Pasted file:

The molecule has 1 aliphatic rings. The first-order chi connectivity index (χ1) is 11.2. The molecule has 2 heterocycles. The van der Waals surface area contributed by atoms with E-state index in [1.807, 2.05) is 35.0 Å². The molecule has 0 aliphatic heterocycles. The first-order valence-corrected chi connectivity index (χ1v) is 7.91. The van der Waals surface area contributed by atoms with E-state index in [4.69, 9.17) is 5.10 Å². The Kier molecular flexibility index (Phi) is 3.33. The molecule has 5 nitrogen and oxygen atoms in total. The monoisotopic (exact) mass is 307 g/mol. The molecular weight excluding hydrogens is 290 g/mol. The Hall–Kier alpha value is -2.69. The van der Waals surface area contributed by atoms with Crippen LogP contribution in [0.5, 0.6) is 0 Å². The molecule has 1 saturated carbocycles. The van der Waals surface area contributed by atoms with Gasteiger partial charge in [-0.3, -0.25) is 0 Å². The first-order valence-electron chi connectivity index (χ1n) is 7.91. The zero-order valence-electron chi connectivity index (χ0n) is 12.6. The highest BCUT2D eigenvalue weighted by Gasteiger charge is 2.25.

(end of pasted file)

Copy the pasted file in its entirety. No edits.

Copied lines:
The molecule has 1 aliphatic rings. The first-order chi connectivity index (χ1) is 11.2. The molecule has 2 heterocycles. The van der Waals surface area contributed by atoms with E-state index in [1.807, 2.05) is 35.0 Å². The molecule has 0 aliphatic heterocycles. The first-order valence-corrected chi connectivity index (χ1v) is 7.91. The van der Waals surface area contributed by atoms with E-state index in [4.69, 9.17) is 5.10 Å². The Kier molecular flexibility index (Phi) is 3.33. The molecule has 5 nitrogen and oxygen atoms in total. The monoisotopic (exact) mass is 307 g/mol. The molecular weight excluding hydrogens is 290 g/mol. The Hall–Kier alpha value is -2.69. The van der Waals surface area contributed by atoms with Crippen LogP contribution in [0.5, 0.6) is 0 Å². The molecule has 1 saturated carbocycles. The van der Waals surface area contributed by atoms with Gasteiger partial charge in [-0.3, -0.25) is 0 Å². The first-order valence-electron chi connectivity index (χ1n) is 7.91. The zero-order valence-electron chi connectivity index (χ0n) is 12.6. The highest BCUT2D eigenvalue weighted by Gasteiger charge is 2.25.